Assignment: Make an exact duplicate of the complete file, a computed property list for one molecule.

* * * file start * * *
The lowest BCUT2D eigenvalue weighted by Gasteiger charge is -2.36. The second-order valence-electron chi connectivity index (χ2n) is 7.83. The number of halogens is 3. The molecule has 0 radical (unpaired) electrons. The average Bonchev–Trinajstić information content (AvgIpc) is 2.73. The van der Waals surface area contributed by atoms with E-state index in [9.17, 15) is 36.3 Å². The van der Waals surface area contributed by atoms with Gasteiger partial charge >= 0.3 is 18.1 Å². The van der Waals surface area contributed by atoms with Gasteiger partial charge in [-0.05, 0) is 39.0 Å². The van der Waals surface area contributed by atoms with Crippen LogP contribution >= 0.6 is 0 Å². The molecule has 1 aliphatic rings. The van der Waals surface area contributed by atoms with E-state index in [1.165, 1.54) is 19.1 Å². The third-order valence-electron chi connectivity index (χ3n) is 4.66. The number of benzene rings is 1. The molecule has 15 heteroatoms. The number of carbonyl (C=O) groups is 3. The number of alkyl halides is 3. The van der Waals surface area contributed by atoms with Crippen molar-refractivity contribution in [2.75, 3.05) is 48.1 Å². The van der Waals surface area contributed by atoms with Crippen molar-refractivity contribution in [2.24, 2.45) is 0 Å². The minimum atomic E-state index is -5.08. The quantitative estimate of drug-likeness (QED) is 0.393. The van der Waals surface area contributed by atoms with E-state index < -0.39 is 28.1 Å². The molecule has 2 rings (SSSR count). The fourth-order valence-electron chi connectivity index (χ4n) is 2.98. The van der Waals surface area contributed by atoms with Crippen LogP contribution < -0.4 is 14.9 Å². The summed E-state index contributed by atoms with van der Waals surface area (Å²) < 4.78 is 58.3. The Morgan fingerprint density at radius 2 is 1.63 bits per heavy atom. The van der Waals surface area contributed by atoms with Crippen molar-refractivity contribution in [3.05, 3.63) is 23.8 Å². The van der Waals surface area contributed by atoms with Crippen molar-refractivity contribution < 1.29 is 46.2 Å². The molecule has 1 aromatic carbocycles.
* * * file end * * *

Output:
The lowest BCUT2D eigenvalue weighted by Gasteiger charge is -2.36. The second-order valence-electron chi connectivity index (χ2n) is 7.83. The number of halogens is 3. The molecule has 0 radical (unpaired) electrons. The average Bonchev–Trinajstić information content (AvgIpc) is 2.73. The van der Waals surface area contributed by atoms with E-state index in [9.17, 15) is 36.3 Å². The van der Waals surface area contributed by atoms with Gasteiger partial charge >= 0.3 is 18.1 Å². The van der Waals surface area contributed by atoms with Gasteiger partial charge in [-0.05, 0) is 39.0 Å². The van der Waals surface area contributed by atoms with Crippen LogP contribution >= 0.6 is 0 Å². The molecule has 1 aliphatic rings. The van der Waals surface area contributed by atoms with E-state index in [1.165, 1.54) is 19.1 Å². The third-order valence-electron chi connectivity index (χ3n) is 4.66. The number of benzene rings is 1. The molecule has 15 heteroatoms. The number of carbonyl (C=O) groups is 3. The number of alkyl halides is 3. The van der Waals surface area contributed by atoms with Crippen molar-refractivity contribution in [2.75, 3.05) is 48.1 Å². The van der Waals surface area contributed by atoms with Crippen molar-refractivity contribution in [2.24, 2.45) is 0 Å². The minimum atomic E-state index is -5.08. The quantitative estimate of drug-likeness (QED) is 0.393. The van der Waals surface area contributed by atoms with E-state index < -0.39 is 28.1 Å². The molecule has 2 rings (SSSR count). The fourth-order valence-electron chi connectivity index (χ4n) is 2.98. The van der Waals surface area contributed by atoms with Crippen LogP contribution < -0.4 is 14.9 Å². The summed E-state index contributed by atoms with van der Waals surface area (Å²) < 4.78 is 58.3. The Morgan fingerprint density at radius 2 is 1.63 bits per heavy atom. The van der Waals surface area contributed by atoms with Crippen molar-refractivity contribution in [3.05, 3.63) is 23.8 Å². The van der Waals surface area contributed by atoms with Crippen molar-refractivity contribution < 1.29 is 46.2 Å². The molecule has 1 aromatic carbocycles.